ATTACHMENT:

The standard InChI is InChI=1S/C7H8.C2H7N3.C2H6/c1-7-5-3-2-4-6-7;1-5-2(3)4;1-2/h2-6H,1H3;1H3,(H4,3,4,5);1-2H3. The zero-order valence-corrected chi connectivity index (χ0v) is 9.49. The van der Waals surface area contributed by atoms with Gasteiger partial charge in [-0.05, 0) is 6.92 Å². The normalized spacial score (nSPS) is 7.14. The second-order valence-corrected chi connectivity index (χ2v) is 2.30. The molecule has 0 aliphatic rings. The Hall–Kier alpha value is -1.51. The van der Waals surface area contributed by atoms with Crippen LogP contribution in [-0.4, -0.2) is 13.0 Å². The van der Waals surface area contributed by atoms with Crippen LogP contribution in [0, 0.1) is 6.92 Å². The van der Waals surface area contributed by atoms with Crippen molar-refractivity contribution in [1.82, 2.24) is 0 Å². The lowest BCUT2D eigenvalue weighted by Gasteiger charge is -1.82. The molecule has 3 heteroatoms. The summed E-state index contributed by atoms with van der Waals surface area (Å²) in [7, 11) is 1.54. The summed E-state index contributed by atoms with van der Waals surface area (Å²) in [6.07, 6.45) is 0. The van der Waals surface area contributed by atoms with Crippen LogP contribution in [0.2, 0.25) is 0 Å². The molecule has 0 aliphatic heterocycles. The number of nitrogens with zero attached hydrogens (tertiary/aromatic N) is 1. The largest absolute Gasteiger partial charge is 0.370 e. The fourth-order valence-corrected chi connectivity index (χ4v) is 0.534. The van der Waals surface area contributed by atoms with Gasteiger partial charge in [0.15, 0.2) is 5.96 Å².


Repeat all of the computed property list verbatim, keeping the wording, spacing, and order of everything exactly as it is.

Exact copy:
The standard InChI is InChI=1S/C7H8.C2H7N3.C2H6/c1-7-5-3-2-4-6-7;1-5-2(3)4;1-2/h2-6H,1H3;1H3,(H4,3,4,5);1-2H3. The zero-order valence-corrected chi connectivity index (χ0v) is 9.49. The van der Waals surface area contributed by atoms with Gasteiger partial charge in [-0.05, 0) is 6.92 Å². The normalized spacial score (nSPS) is 7.14. The second-order valence-corrected chi connectivity index (χ2v) is 2.30. The molecule has 0 aliphatic rings. The Hall–Kier alpha value is -1.51. The van der Waals surface area contributed by atoms with Crippen LogP contribution in [-0.4, -0.2) is 13.0 Å². The van der Waals surface area contributed by atoms with Crippen LogP contribution in [0, 0.1) is 6.92 Å². The van der Waals surface area contributed by atoms with Crippen molar-refractivity contribution in [1.82, 2.24) is 0 Å². The lowest BCUT2D eigenvalue weighted by Gasteiger charge is -1.82. The molecule has 3 heteroatoms. The summed E-state index contributed by atoms with van der Waals surface area (Å²) in [7, 11) is 1.54. The summed E-state index contributed by atoms with van der Waals surface area (Å²) in [6.07, 6.45) is 0. The van der Waals surface area contributed by atoms with Crippen LogP contribution in [0.2, 0.25) is 0 Å². The molecule has 0 aliphatic heterocycles. The number of nitrogens with zero attached hydrogens (tertiary/aromatic N) is 1. The largest absolute Gasteiger partial charge is 0.370 e. The fourth-order valence-corrected chi connectivity index (χ4v) is 0.534. The van der Waals surface area contributed by atoms with Gasteiger partial charge in [0.15, 0.2) is 5.96 Å².